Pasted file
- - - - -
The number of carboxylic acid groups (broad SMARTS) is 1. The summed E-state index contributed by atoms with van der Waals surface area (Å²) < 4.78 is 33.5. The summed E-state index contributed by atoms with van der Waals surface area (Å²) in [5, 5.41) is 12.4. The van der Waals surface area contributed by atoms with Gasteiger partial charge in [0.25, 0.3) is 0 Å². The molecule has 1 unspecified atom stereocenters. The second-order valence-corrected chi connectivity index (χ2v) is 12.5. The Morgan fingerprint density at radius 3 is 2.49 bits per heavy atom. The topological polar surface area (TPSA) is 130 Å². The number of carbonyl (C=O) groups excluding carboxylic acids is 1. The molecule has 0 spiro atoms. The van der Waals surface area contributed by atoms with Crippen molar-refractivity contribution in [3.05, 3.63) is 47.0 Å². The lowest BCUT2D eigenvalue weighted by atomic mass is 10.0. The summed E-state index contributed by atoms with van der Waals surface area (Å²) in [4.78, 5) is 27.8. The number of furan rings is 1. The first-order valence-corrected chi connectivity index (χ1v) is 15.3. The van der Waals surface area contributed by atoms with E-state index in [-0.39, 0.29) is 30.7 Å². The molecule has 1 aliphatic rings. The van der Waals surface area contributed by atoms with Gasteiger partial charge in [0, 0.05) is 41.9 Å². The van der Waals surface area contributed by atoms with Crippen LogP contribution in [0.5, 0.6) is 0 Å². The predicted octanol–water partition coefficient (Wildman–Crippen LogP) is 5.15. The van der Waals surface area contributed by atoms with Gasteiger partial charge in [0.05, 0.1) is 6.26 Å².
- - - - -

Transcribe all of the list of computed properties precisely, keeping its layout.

The number of carboxylic acid groups (broad SMARTS) is 1. The summed E-state index contributed by atoms with van der Waals surface area (Å²) < 4.78 is 33.5. The summed E-state index contributed by atoms with van der Waals surface area (Å²) in [5, 5.41) is 12.4. The van der Waals surface area contributed by atoms with Gasteiger partial charge in [0.25, 0.3) is 0 Å². The molecule has 1 unspecified atom stereocenters. The second-order valence-corrected chi connectivity index (χ2v) is 12.5. The Morgan fingerprint density at radius 3 is 2.49 bits per heavy atom. The topological polar surface area (TPSA) is 130 Å². The number of carbonyl (C=O) groups excluding carboxylic acids is 1. The molecule has 0 spiro atoms. The van der Waals surface area contributed by atoms with Crippen molar-refractivity contribution in [3.05, 3.63) is 47.0 Å². The lowest BCUT2D eigenvalue weighted by atomic mass is 10.0. The summed E-state index contributed by atoms with van der Waals surface area (Å²) in [4.78, 5) is 27.8. The number of furan rings is 1. The first-order valence-corrected chi connectivity index (χ1v) is 15.3. The van der Waals surface area contributed by atoms with E-state index in [-0.39, 0.29) is 30.7 Å². The molecule has 1 aliphatic rings. The van der Waals surface area contributed by atoms with Gasteiger partial charge in [0, 0.05) is 41.9 Å². The van der Waals surface area contributed by atoms with Crippen LogP contribution in [0.5, 0.6) is 0 Å². The predicted octanol–water partition coefficient (Wildman–Crippen LogP) is 5.15. The van der Waals surface area contributed by atoms with Gasteiger partial charge in [0.05, 0.1) is 6.26 Å².